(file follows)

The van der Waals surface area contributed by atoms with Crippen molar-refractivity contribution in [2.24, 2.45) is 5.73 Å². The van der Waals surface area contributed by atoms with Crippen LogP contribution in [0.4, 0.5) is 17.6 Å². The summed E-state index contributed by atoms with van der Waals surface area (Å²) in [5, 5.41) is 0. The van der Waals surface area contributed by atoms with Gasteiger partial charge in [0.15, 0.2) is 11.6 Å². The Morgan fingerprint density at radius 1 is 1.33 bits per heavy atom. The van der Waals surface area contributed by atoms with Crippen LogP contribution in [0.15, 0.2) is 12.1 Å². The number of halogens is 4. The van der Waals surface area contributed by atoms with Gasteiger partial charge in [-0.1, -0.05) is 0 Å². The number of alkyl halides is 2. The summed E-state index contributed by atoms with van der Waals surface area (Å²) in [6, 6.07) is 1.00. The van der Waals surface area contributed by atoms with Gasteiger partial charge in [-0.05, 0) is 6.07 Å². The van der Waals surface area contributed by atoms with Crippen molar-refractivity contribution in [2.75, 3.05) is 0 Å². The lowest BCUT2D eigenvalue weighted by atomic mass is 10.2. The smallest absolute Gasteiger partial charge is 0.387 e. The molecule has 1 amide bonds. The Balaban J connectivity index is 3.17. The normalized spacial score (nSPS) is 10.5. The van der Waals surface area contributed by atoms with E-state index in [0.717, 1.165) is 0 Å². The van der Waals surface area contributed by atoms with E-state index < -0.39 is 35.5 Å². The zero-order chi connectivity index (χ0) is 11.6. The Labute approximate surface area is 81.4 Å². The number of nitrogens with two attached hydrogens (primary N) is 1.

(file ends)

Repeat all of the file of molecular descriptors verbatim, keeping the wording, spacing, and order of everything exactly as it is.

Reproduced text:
The van der Waals surface area contributed by atoms with Crippen molar-refractivity contribution in [2.24, 2.45) is 5.73 Å². The van der Waals surface area contributed by atoms with Crippen LogP contribution in [0.4, 0.5) is 17.6 Å². The summed E-state index contributed by atoms with van der Waals surface area (Å²) in [5, 5.41) is 0. The van der Waals surface area contributed by atoms with Gasteiger partial charge in [0.15, 0.2) is 11.6 Å². The Morgan fingerprint density at radius 1 is 1.33 bits per heavy atom. The van der Waals surface area contributed by atoms with Crippen LogP contribution in [0.15, 0.2) is 12.1 Å². The number of halogens is 4. The van der Waals surface area contributed by atoms with Gasteiger partial charge in [-0.1, -0.05) is 0 Å². The number of alkyl halides is 2. The summed E-state index contributed by atoms with van der Waals surface area (Å²) in [6, 6.07) is 1.00. The van der Waals surface area contributed by atoms with Gasteiger partial charge in [-0.05, 0) is 6.07 Å². The van der Waals surface area contributed by atoms with Crippen molar-refractivity contribution in [2.75, 3.05) is 0 Å². The lowest BCUT2D eigenvalue weighted by atomic mass is 10.2. The smallest absolute Gasteiger partial charge is 0.387 e. The molecule has 1 amide bonds. The Balaban J connectivity index is 3.17. The normalized spacial score (nSPS) is 10.5. The van der Waals surface area contributed by atoms with E-state index in [0.717, 1.165) is 0 Å². The van der Waals surface area contributed by atoms with E-state index < -0.39 is 35.5 Å². The zero-order chi connectivity index (χ0) is 11.6. The Labute approximate surface area is 81.4 Å². The number of nitrogens with two attached hydrogens (primary N) is 1.